Southern Africa has historically been at high risk of droughts. Since the start of the 2018/19 cropping season in October, anomalous dry conditions have developed across parts of the region with more intense moisture deficits registered in Botswana, Namibia and South Africa. Due to the intensity of these dry conditions, Botswana has declared 2018-2019 a drought year.
Livestock accounts for 80 percent of Botswana’s agricultural earnings and though there are a few months remaining in the cropping season, which usually commences in April, the impact of the reduced and unevenly distributed rains have caused dry spells, resulting in crop failure and a deteriorating livestock condition in the country.
In 2018, an El Niño event disrupted Southern Africa’s annual rainfall. The first effect of this disruption was a delayed sowing date, which was pushed back from late October to early November. Between October 2018 and April 2019, the number of severely food insecure people in Southern Africa rose to an estimated 9.6 million at the start of the lean season, the season with reduced rainfalls.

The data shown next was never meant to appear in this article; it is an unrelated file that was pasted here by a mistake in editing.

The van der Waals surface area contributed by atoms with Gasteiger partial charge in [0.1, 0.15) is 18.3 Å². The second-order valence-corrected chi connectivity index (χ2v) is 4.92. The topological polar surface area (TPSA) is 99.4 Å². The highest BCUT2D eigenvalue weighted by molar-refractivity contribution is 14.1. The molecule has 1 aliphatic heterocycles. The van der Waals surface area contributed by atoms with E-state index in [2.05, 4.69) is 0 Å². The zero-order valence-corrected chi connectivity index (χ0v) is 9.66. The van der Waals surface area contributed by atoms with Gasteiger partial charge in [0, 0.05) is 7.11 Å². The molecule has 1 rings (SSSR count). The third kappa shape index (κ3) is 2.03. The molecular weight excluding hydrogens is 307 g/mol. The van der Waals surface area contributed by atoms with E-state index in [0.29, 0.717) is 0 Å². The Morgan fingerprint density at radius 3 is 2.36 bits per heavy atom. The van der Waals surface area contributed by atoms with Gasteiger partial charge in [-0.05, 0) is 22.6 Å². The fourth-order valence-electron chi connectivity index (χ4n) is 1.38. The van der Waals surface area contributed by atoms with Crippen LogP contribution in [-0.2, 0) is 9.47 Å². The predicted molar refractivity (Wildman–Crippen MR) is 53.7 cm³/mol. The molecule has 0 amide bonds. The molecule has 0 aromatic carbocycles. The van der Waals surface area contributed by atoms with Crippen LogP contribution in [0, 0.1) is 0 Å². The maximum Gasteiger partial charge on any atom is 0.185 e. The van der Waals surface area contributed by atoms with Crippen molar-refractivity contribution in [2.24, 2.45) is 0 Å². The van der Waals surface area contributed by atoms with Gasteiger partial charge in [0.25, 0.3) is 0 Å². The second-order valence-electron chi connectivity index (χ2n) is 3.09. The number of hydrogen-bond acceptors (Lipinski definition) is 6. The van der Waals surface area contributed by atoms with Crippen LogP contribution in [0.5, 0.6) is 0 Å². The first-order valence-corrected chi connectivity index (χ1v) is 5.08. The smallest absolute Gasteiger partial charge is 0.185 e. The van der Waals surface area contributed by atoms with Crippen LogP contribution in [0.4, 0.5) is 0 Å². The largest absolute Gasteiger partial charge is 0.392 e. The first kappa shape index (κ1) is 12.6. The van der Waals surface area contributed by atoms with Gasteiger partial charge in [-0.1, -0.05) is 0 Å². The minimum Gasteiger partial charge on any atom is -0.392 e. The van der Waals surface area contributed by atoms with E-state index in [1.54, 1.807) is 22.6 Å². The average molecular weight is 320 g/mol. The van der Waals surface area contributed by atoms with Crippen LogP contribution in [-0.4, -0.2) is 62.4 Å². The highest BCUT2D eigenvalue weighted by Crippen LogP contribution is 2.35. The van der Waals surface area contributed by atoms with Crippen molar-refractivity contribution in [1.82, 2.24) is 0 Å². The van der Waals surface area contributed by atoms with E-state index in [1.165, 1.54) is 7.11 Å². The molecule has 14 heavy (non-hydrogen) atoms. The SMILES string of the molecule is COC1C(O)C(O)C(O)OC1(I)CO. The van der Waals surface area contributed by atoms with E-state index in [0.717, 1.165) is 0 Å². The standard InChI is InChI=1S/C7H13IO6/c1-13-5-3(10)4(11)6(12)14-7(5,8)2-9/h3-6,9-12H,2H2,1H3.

Meanwhile, in Botswana livestock condition has decreased from good to fair and the condition is expected to deteriorate further, with the livelihoods of a significant number of rural households vulnerable and in need of the government’s intervention.
According to the country’s Permanent Secretary in the Ministry of Local Government, Boipelo Khumomatlhare, who noted that the 2018/2019 drought year declaration was based off consideration of the Drought and Household Food Security Assessment and Analysis Report said, “the assessment indicated that the 2018/19 rainfall season was characterised by rains which were poor both in space and time over most parts of the country during the first half of the season. Some districts did not even receive their onsets.”
Experts also predict that the next lean season will most likely start early in August/September in several areas of the Southern African region, including Botswana, and households will have limited purchasing power due to lower incomes. Households will also lack access to milk, no thanks to poor livestock body conditions and the high levels of acute food insecurity are likely during the 2019/20 lean season.